Characterizing On-line Communication: A First Step.


In response to a call for new content and instructional techniques in the teaching of mathematics, the Public Broadcasting Service (PBS) has launched an organization called MATHLINE, whose first project involved facilitacing electronic communication among mathematics teachers nationwide. This document describes a study which examined the members’ reasons for joining such a group (MATHLINE in particular), the types of communication fostered, and the perceived benefits of involvement. Messages were downloaded and sorted into statements, questions, and replies. Statements were further scrutinized for elements of fact, opinion, and parable. Questions were subdivided into the pragmatic and the programmatic. Results indicated that replies, whether answers or supporting evidence or yet more questions, were the most frequent kind of teacher-to-teacher online communication. It is hoped that analysis of these messages might be carried further into research on the roles played by different members of an online learning community and the communication patterns between them. Many sample messages are included verbatim. (Contains 13 references.)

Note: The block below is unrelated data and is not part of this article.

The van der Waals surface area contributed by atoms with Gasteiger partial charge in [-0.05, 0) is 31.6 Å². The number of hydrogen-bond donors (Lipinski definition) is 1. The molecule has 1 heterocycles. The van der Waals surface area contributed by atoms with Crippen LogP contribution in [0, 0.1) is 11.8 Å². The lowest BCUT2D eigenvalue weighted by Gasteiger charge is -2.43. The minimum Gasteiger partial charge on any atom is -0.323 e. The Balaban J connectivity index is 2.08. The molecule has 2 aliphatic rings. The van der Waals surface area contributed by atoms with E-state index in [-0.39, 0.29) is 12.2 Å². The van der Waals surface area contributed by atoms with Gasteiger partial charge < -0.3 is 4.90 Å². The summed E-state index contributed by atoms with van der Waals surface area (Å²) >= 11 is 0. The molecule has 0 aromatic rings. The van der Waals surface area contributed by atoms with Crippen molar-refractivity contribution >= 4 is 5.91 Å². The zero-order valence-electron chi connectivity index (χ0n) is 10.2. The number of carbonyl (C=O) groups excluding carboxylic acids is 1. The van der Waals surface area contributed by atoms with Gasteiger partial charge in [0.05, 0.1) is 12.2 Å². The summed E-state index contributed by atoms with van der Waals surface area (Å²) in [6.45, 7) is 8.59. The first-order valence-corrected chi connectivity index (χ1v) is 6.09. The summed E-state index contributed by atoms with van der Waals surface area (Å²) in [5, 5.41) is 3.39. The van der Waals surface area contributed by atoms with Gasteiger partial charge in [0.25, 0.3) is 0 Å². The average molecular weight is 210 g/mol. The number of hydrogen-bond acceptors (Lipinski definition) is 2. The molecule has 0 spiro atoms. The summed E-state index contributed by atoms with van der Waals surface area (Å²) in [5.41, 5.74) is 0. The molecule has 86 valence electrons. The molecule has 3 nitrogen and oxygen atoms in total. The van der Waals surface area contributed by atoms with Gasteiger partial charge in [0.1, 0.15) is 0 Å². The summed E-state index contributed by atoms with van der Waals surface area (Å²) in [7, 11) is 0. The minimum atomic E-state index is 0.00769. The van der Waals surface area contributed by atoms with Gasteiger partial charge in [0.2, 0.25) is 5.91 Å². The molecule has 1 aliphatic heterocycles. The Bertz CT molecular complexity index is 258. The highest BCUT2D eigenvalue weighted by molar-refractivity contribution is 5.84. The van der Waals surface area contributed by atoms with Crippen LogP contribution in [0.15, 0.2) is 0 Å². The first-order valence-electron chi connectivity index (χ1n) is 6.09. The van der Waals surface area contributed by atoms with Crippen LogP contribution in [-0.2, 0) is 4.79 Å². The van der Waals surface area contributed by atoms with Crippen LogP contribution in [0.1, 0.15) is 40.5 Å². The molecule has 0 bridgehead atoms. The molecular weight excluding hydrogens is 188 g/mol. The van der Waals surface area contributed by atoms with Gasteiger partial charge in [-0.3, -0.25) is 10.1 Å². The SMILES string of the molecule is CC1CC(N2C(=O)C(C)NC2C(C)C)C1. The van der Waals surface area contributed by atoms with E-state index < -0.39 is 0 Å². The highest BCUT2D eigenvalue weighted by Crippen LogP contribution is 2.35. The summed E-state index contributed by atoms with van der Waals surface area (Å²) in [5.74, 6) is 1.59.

U S DEPARTMENT OF EDUCATION Oe ce of Educaltonat Resparch ,,trto nt tot.eoett. EDUCATIONAL RESOURCES INFORMATION CENTER (ERIC) 0 This document has been reproduced as recerved hom lhe person or organization originating a U Minor changes have been made to improve reproduction cluahty * Paints al view cr Optntons stated in this document do not necessanry represent ntfin,a, Obfit pchil on or pOttCy Characterizing On-line Communication: A first step Beth Rosenstein Cole University of Wisconsin -Madison 1025 West Johnson St. Room 575 Madison, WI 53719 email: [email protected] Presented at the American Educational Research Association Annual Meeting New York, NY, April 12, 1996 I would like to thank Dr. Margaret J. Wilsman and Dr. Mary Harley Kruter of MATHLWIE for allowing me the access to make this paper possible. I would also like to thank Dr. Margaret R. Meyer for introducing me to MATHLINE and for her advice during the writing process. in addition, I am grateful to the members of the Spring 1995 Interactive Media and Computers in the Curriculum course under the direction of Dr. Michael Streibel for helping me form many of my ideas. BEST COPY AVAILABLE 2 “PERMISSION TO REPRODUCE THIS MATERIAL HAS BEEN GRANTED BY Beth R. Cole TO THE EDUCATIONAL RESOURCES INFORMATION CENTER IERIC).” Setting Mathematics education in the United States is currently undergoing dramatic changes based on new theories of how students learn. In 1989 The National Council of Teachers of Mathematics (NCTM) published a volume called Curriculum and Evaluation Standards for School Mathematics. This followed numerous calls for the improvement of mathematics education in the schools of this country and presented an image of what a reformed mathematics curriculum and classroom would look like based on the idea that students learn by constructing their ovvn knowledge. The Standards called for new content in mathematics classrooms. Areas of mathematics once only taught to the intellectually elite, were recommended for all students. Mathematical topics such as algebra, geometry, probability, and statistics, once considered accessible only to high school students, were recommended for middle school and even elementary school students. New curricular materials are being developed to address these changes in and are beginning to be used in schools. In addition to changing content, another important component of the reform movement is to change classroom teaching. In 1991, the NCTM published a second volume as a follow-up to the Curriculum and Evaluation Standards. This volume, titled Professional Standards for the Teaclung of Mathematics, directly addressed the changes necessary in the teaching profession in order to make the current reform effort successful. The current vision requires teachers to teach new content and to teach in new ways. The effort is to change the tradition of lecture and drill in mathematics class. The Standards documents discuss active, even noisy, classrooms in which students are active participants in their learning. Mathematics teachers are being asked to learn or relearn new mathematics and teach in radically different ways. The question becomes how best to support teachers as they move toward reformed teaching. Teaching has traditionally been r profession of isolation (Huberman, 1993). One teacher and many students are together in a closed room. Typically, there are no other adults in the room for the entire year. The teacher’s time not spent teaching is often occupied with supervision and administrative tasks. This leaves little time for self reflection and much less for intellectual discussions with peers. There have been many studies that show an important factor in the success of a reform is a chance foi teachers to talk to one another (McLaughlin, 1993). Currently this is not possible for most teachers. One forum in which teachers can “talk” to each other is through electronic communication. The Public Broadcasting Service (PBS) is one organization facilitating teachers’ electronic communication. Their effort, MATHL1NE, is an umbrella organization that will offer a variety of on-line services for teachers and students. The first project of MATHLINE is called the Middle School Math Project. Teachers involved in the project are all given electronic accounts accessible through local or toll-free telephone calls. Groups of 25 to 30 teachers are connected to a learning community that is headed by a facilitator. Members of a learning community are located in the same geographical region and are sponsored by a local PBS station. Each teacher who is a part of MATIALINE receives a set of 25 video tapes and she or he views a particular one at about the same time as the other members of their learning community. After a video is viewed, each teacher is expected to try the lesson presented on the video tape in their classroom. The lessons are created to align with the Standards documents ir terms of both content and approach. All of the videos for the 1994-95 school year focused on classroom discourse, one of the components of the Standards documents. Before, during, and after the teachers try the lessons, they communicate with other participants in their learning community using the MATHLINE network. In addition to having access to the learning community, teachers have*access to a national forum. In this electronic area there are no facilitator or moderators, and messages are open to all MATHLINE participants. While the discussions on the local board usually focus on the content of the video tapes, the national discussions are completely open. Teachers have the opportunity to discuss scheduling, curriculum, assessment, or anything else of interest. The topics on the national board have varied greatly this year.